I also identified the unique features of the 172 and performed a competitor comparison. I went to online forums to look at how pilots talked about the 172 aircraft. Researching the aircraft’s cockpit design trends was also on my must-do list. 

After my initial research, I was able to identify areas for more in-depth, in-person primary research. These focal points included the current instrument panel design, design of the seat, the luggage area and flight item storage around the cockpit. 

The primary research phase is really about getting out of the design studio and observing—in my case, getting hands-on time with real Cessna airplanes. Since I also wanted to see a pilot flying the airplane, I needed to find a way to take a flight in the Cessna 172. 


Flight school

In order to directly experience flight on the Cessna 172, I went to Pacific Air Flight School in Los Angeles for a one-hour demo flight. 

According to the flight school, I would have the opportunity to do the taxi, ground runup, takeoff and maybe even a landing. The one-hour demo flight covers every flight procedure, from preflight checks to tiedown at the end of the flight. I would fly to Catalina Island, then return to Long Beach.

For me, the previous experience I had with a flight simulator really helped a lot. Prior to the demo flight, I read the 172’s flight manual and studied the standard flight procedures. During the flight, I had a pretty easy time following my flight instructor’s directions. 

The first big moment came when I pulled the yoke back slightly as our airspeed approached 60 knots on the takeoff roll. The 172 gently lifted off from the runway. Though this was the first time I’d flown the Cessna 172, I could totally feel that this is was an easy-flying airplane. It’s very stable. When I needed to keep the 172 flying at a specific cruising altitude and on a specific heading, I didn’t need to apply much pressure on the yoke.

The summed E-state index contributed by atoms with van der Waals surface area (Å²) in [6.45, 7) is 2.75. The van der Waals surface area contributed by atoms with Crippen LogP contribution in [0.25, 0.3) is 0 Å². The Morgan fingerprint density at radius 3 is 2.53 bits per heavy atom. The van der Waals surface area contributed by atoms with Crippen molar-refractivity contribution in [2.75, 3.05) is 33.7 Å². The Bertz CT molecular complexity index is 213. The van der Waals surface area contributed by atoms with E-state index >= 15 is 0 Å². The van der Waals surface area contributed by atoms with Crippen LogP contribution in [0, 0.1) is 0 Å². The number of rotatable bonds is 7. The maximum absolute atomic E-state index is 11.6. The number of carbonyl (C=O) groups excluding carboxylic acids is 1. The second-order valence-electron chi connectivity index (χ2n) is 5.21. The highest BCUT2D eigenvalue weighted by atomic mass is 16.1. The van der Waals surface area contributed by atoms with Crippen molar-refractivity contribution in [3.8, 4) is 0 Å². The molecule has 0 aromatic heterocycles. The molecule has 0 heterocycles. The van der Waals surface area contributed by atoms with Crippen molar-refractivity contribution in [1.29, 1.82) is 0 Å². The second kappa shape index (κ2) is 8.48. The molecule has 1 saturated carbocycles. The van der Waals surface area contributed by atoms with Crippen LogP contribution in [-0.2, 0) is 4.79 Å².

I actually got a pretty good feel for controlling the airplane during maneuvers. Based on my flight performance, my instructor Langston agreed to let me perform a visual approach and landing at the end of the flight. 

I was told to fly part of the traffic pattern visually. The first step was to visually line up with Interstate 405, which is parallel to the landing runway. After I did so, I was told to start turning and lining up with the runway. 

During these final turns, I identified a weakness of this high-wing airplane: the wing creates a big blind spot and blocks the pilot’s visual contact with the runway. 

Another inconvenience is the flap handle. It is too small and was too far away to reach when I was busy watching airspeed, altitude and trying to line up with the runway. 

This airplane can fly very slowly during final approach. It was easy to keep on the landing glidepath. 

After the flight, I also got the chance to interview the flight instructor about the airplane and get his insights about flight training.


Old versus new

My primary research objectives were to both understand the current airplane and to identify the design changes of the past few decades. These observations are important for analysis of the rationale behind the design changes. Therefore, the second phase of my primary research was to find an older Cessna airplane to look at, take a bunch of photos and compare them with the modern Cessna 172 SP which I’d just flown.